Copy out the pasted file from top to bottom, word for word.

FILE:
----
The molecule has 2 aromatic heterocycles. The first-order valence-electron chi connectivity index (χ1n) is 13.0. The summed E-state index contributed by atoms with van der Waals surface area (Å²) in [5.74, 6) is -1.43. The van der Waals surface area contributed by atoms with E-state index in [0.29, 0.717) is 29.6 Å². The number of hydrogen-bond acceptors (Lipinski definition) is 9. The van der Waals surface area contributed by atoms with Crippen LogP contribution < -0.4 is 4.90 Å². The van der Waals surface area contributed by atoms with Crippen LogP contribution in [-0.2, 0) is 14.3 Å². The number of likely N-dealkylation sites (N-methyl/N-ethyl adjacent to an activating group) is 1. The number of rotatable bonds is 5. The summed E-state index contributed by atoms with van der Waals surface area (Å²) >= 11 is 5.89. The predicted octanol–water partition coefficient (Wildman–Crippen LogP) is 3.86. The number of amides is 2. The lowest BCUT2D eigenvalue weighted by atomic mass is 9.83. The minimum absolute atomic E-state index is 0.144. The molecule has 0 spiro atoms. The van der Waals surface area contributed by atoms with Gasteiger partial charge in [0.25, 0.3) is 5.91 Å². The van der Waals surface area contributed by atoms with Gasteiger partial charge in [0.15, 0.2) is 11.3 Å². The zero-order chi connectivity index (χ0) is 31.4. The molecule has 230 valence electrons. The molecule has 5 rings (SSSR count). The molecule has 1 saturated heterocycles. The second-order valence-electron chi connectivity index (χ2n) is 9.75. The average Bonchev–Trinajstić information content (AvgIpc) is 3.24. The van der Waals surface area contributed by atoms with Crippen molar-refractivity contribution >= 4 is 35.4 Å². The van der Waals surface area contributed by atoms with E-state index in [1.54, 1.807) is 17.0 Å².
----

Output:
The molecule has 2 aromatic heterocycles. The first-order valence-electron chi connectivity index (χ1n) is 13.0. The summed E-state index contributed by atoms with van der Waals surface area (Å²) in [5.74, 6) is -1.43. The van der Waals surface area contributed by atoms with E-state index in [0.29, 0.717) is 29.6 Å². The number of hydrogen-bond acceptors (Lipinski definition) is 9. The van der Waals surface area contributed by atoms with Crippen LogP contribution < -0.4 is 4.90 Å². The van der Waals surface area contributed by atoms with Crippen LogP contribution in [-0.2, 0) is 14.3 Å². The number of likely N-dealkylation sites (N-methyl/N-ethyl adjacent to an activating group) is 1. The number of rotatable bonds is 5. The summed E-state index contributed by atoms with van der Waals surface area (Å²) >= 11 is 5.89. The predicted octanol–water partition coefficient (Wildman–Crippen LogP) is 3.86. The number of amides is 2. The lowest BCUT2D eigenvalue weighted by atomic mass is 9.83. The minimum absolute atomic E-state index is 0.144. The molecule has 0 spiro atoms. The van der Waals surface area contributed by atoms with Gasteiger partial charge in [0.25, 0.3) is 5.91 Å². The van der Waals surface area contributed by atoms with Gasteiger partial charge in [0.15, 0.2) is 11.3 Å². The zero-order chi connectivity index (χ0) is 31.4. The molecule has 230 valence electrons. The molecule has 5 rings (SSSR count). The molecule has 1 saturated heterocycles. The second-order valence-electron chi connectivity index (χ2n) is 9.75. The average Bonchev–Trinajstić information content (AvgIpc) is 3.24. The van der Waals surface area contributed by atoms with Crippen molar-refractivity contribution >= 4 is 35.4 Å². The van der Waals surface area contributed by atoms with E-state index in [1.54, 1.807) is 17.0 Å².